Carlos H. Owen

April 5th, 1929 to December 20th, 2015

As told by his wife Dorothy

Carlos’ father Charles Henry Owen’s first wife Betsy "Bessie" Kingston Owen was a sister to Charles W. Kingston.  Together they had been studying the fullness of the gospel, which included the law of celestial, or plural marriage.  Charles told Betsy that if they were going to live that principle, she would have to agree to it and she should also pick the girl they would propose to come into their family.  

Carlos' father Charles and mother Earlene

At that time, their older daughters, Barbara and Maurine, were very good friends with a woman named Earlene Hull.  Betsy felt inspired that Earlene was the one they should court to join their family.  Because Earlene came from a family that was also living those principles and was open to the guidance of the Lord, she accepted their proposal.  Charles and Earlene were married on January 29, 1928.

Carlos Hull Owen was their first child, born on April 5, 1929.  When Carlos was two years old, his father’s first wife, Betsy died just one day after giving birth to a baby girl.  Charles named the baby Bessie after her mother.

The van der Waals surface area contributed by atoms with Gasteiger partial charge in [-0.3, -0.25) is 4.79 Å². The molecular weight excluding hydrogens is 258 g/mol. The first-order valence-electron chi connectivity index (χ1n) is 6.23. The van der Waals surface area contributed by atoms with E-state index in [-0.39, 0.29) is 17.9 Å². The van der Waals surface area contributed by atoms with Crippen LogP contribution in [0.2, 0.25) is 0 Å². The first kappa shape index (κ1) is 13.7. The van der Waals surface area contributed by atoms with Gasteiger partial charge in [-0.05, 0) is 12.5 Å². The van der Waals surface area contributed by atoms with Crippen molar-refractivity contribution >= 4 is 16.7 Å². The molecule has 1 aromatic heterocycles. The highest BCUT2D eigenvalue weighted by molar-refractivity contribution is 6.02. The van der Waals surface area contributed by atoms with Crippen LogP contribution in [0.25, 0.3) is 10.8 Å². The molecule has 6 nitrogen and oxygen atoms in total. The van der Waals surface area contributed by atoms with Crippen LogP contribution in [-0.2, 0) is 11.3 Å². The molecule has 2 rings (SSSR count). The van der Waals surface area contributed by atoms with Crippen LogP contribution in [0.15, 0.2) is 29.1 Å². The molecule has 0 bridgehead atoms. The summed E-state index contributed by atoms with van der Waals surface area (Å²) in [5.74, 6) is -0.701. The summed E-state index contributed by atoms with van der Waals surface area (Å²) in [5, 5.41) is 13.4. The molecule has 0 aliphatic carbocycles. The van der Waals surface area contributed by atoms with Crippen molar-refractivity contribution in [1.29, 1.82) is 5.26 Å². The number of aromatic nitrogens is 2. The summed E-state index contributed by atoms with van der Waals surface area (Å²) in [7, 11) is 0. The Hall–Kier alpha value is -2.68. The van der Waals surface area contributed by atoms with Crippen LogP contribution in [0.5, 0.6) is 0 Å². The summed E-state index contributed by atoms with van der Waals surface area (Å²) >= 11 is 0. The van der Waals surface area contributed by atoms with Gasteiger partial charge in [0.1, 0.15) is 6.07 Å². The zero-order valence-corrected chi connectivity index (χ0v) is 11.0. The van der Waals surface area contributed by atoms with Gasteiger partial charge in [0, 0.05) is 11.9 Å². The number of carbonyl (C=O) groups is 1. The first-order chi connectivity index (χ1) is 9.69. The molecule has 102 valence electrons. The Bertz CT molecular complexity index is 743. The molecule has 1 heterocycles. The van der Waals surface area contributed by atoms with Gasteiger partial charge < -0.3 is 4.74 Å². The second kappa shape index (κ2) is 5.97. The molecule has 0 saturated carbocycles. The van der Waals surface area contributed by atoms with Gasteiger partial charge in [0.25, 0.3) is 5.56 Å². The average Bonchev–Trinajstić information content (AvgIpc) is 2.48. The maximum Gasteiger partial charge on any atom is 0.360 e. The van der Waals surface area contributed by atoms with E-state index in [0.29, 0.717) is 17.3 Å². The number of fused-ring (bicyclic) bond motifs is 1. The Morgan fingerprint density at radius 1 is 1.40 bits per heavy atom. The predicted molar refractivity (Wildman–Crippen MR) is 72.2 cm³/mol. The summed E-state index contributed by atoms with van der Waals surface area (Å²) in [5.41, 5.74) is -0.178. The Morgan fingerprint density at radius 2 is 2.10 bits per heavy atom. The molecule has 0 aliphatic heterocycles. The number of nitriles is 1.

Earlene Hull holding Carlos as a baby

Carlos’ mother Earlene took her sister wife’s children into her heart and her home.  She loved them as her own.  Each one of Betsy’s children said they loved Earlene as if she were their own mother.  For reasons unknown to Carlos, his father moved their family from home to home quite often.  It was during that time his father married his third wife, Delsa.

On July 4, 1937, Charles Owen and his family joined the Davis County Coop.  After joining, they moved to bountiful and lived in old canvas tents for a short time. At that time his sister Carol was 17, his brother Wendell was 14 and Carlos was 8 years old.  Brother Elden asked Charles if he would move to the Anderson farm in Wyoming, so he moved Delsa, her children, Carol, Wendell, Delbert and Carlos out with him.  Earlene stayed in Salt Lake with her younger children.

Carlos at a young age

After getting settled in Wyoming, Charles went to Salt Lake to get Earlene since she was expecting her sixth child and was getting close to her due date.  However, due to complications the baby was stillborn, and Earlene became very sick.  Charles took her back to Salt Lake to the hospital, but they were unable to help her, and she passed away on September 1, 1937. This was a very difficult time for eight-year-old Carlos.